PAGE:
Biodiversity Information Science and Standards : Conference Abstract
Conference Abstract
Improving Impact Metrics of Open and Free Biodiversity Data through Linked Metadata and Academic Outreach
expand article info Daniel Noesgaard
‡ GBIF Secretariat, Copenhagen, Denmark
Open Access


The work required to collect, clean and publish biodiversity datasets is significant, and those who do it deserve recognition for their efforts. Researchers publish studies using open biodiversity data available from GBIF—the Global Biodiversity Information Facility—at a rate of about two papers a day. These studies cover areas such as macroecology, evolution, climate change, and invasive alien species, relying on data sharing by hundreds of publishing institutions and the curatorial work of thousands of individual contributors. With more than 90 per cent of these datasets licensed under Creative Commons Attribution licenses (CC BY and CC BY-NC), data users are required to credit the dataset providers. For GBIF, it is crucial to link these scientific uses to the underlying data as one means of demonstrating the value and impact of open science, while seeking to ensure attribution of individual, organizational and national contributions to the global pool of open data about biodiversity.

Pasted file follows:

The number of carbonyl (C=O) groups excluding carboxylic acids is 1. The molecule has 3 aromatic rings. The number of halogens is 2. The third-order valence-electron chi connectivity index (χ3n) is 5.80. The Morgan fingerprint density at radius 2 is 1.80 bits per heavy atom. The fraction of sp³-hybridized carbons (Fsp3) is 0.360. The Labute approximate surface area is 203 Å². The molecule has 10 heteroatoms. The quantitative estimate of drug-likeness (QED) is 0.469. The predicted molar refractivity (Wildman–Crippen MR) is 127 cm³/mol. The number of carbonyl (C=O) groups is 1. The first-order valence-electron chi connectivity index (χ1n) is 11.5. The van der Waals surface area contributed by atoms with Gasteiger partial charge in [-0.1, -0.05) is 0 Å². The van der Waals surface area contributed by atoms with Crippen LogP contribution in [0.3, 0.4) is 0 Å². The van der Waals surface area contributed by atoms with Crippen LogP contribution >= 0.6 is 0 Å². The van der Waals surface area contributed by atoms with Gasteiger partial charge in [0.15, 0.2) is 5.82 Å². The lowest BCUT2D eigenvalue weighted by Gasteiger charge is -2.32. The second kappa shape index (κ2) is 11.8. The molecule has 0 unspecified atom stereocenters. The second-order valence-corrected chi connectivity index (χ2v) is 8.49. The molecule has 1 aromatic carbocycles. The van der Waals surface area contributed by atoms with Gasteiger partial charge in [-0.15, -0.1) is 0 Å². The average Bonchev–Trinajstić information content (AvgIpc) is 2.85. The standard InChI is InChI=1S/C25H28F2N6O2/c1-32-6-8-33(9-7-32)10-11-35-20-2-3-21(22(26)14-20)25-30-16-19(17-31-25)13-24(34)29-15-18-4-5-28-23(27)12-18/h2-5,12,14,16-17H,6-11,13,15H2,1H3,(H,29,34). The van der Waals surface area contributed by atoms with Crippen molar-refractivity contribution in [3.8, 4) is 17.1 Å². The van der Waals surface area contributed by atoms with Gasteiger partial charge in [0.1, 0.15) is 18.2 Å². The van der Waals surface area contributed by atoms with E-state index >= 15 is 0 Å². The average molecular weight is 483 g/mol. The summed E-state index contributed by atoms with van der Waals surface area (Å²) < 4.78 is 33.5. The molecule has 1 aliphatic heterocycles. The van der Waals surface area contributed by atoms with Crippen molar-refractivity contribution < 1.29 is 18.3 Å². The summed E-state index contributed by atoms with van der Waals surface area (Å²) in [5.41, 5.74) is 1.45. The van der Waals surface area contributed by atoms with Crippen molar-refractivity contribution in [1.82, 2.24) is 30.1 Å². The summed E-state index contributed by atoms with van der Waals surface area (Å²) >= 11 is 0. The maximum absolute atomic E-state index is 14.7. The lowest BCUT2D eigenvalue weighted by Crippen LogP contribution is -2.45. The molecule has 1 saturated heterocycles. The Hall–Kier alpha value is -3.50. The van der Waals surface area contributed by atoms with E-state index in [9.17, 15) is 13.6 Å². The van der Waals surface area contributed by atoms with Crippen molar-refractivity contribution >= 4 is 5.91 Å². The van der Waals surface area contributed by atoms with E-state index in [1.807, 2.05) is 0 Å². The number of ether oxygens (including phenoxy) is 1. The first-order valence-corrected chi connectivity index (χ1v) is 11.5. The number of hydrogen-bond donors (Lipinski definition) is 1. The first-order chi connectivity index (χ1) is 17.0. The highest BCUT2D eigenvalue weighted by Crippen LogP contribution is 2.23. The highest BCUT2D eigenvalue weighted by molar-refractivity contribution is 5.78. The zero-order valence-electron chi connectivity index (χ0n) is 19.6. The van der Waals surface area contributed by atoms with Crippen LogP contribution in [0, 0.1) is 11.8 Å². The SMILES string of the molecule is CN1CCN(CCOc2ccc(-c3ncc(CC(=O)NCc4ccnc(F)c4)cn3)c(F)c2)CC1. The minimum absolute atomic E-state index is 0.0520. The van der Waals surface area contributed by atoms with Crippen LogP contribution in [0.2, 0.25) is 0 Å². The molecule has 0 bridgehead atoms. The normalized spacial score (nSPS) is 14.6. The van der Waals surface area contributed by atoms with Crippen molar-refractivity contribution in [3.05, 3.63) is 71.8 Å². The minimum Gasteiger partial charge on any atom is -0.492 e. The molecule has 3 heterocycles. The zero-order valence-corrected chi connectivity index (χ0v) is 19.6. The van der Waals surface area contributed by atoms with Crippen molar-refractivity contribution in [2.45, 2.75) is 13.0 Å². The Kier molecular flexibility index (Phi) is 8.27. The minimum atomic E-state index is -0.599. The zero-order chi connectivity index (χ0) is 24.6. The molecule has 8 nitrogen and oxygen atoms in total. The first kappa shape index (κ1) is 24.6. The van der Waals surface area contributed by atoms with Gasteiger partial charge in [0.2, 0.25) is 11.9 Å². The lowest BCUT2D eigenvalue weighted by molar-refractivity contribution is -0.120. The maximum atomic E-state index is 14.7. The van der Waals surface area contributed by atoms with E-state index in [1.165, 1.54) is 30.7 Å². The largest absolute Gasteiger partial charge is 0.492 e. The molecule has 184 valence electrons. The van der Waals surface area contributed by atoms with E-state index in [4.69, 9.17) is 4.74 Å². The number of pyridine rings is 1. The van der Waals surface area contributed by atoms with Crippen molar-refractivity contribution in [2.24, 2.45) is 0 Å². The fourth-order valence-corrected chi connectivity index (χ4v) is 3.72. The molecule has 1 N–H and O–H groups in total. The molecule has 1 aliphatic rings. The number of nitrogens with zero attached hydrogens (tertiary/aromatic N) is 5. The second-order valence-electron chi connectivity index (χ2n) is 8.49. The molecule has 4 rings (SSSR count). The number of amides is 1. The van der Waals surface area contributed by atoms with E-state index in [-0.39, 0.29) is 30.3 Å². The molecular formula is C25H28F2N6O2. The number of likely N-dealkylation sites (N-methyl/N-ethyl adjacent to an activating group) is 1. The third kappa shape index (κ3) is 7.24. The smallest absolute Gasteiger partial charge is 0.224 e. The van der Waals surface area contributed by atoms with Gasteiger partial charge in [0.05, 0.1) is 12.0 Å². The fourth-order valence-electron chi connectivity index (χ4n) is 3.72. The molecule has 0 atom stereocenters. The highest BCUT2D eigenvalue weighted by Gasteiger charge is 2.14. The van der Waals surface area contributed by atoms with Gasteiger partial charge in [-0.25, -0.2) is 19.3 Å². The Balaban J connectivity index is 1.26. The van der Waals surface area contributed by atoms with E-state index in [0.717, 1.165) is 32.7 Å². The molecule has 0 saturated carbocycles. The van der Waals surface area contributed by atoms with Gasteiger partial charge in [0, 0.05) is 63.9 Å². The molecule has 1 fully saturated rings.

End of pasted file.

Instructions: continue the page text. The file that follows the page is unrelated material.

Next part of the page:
Every single authenticated download of occurrence records from is issued a unique Digital Object Identifier (DOI). These DOIs each resolve to a landing page that contains details of

  • the search parameters used to generate the download
  • a quantitative map of the underlying datasets that contributed to the download
  • a simple citation to be included in works that rely on the data

When used properly by authors and deposited correctly by journals in the article metadata, the DOI citation establishes a direct link between a scientific paper and the underlying data. Crossref—the main DOI Registration Agency for academic literature— exposes such links in Event Data, which can be consumed programmatically to report direct use of individual datasets. GBIF also records these links, permanently preserving the download archives while exposing a citation count on download landing pages that is also summarized on the landing pages of each contributing datasets and publishers. The citation counts can be expanded to produce lists of all papers unambiguously linked to use of specific datasets.

In 2018, just 15 per cent of papers based on GBIF-mediated data used DOIs to cite or acknowledge the datasets used in the studies. To promote crediting of data publishers and digital recognition of data sharing, the GBIF Secretariat has been reaching out systematically to authors and publishers since April 2018 whenever a paper fails to include a proper data citation. While publishing lags may hinder immediate effects, preliminary findings suggest that uptake is improving—as the number of papers with DOI data citations during the first part of 2019 is up more than 60 per cent compared to 2018.

Focusing on the value of linking scientific publications and data, this presentation will explore the potential for establishing automatic linkage through DOI metadata while demonstrating efforts to improve metrics of data use and attribution of data providers through outreach campaigns to authors and journal publishers.


data citation, attribution, credit, GBIF, biodiversity data article metadata

Presenting author

Daniel Noesgaard

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